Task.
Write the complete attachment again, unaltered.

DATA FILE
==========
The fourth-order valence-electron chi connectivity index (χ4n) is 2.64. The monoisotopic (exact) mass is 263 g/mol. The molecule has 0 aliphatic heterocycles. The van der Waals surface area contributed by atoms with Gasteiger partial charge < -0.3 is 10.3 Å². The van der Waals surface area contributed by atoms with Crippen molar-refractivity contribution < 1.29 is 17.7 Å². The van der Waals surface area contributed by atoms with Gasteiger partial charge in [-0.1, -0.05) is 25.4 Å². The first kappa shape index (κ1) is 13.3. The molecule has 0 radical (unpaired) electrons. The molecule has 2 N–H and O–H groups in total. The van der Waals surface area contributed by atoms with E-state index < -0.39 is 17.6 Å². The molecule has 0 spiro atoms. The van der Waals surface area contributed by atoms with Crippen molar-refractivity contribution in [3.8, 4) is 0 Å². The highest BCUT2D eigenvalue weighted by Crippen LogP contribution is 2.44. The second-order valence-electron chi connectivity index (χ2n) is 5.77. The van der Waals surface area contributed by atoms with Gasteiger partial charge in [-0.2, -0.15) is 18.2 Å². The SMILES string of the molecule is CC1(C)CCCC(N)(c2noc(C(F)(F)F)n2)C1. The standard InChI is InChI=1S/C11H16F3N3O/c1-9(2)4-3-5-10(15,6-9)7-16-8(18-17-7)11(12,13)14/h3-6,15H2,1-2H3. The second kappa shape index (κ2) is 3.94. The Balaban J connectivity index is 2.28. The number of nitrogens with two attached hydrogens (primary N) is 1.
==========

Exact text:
The fourth-order valence-electron chi connectivity index (χ4n) is 2.64. The monoisotopic (exact) mass is 263 g/mol. The molecule has 0 aliphatic heterocycles. The van der Waals surface area contributed by atoms with Gasteiger partial charge < -0.3 is 10.3 Å². The van der Waals surface area contributed by atoms with Crippen molar-refractivity contribution < 1.29 is 17.7 Å². The van der Waals surface area contributed by atoms with Gasteiger partial charge in [-0.1, -0.05) is 25.4 Å². The first kappa shape index (κ1) is 13.3. The molecule has 0 radical (unpaired) electrons. The molecule has 2 N–H and O–H groups in total. The van der Waals surface area contributed by atoms with E-state index < -0.39 is 17.6 Å². The molecule has 0 spiro atoms. The van der Waals surface area contributed by atoms with Crippen molar-refractivity contribution in [3.8, 4) is 0 Å². The highest BCUT2D eigenvalue weighted by Crippen LogP contribution is 2.44. The second-order valence-electron chi connectivity index (χ2n) is 5.77. The van der Waals surface area contributed by atoms with Gasteiger partial charge in [-0.2, -0.15) is 18.2 Å². The SMILES string of the molecule is CC1(C)CCCC(N)(c2noc(C(F)(F)F)n2)C1. The standard InChI is InChI=1S/C11H16F3N3O/c1-9(2)4-3-5-10(15,6-9)7-16-8(18-17-7)11(12,13)14/h3-6,15H2,1-2H3. The second kappa shape index (κ2) is 3.94. The Balaban J connectivity index is 2.28. The number of nitrogens with two attached hydrogens (primary N) is 1.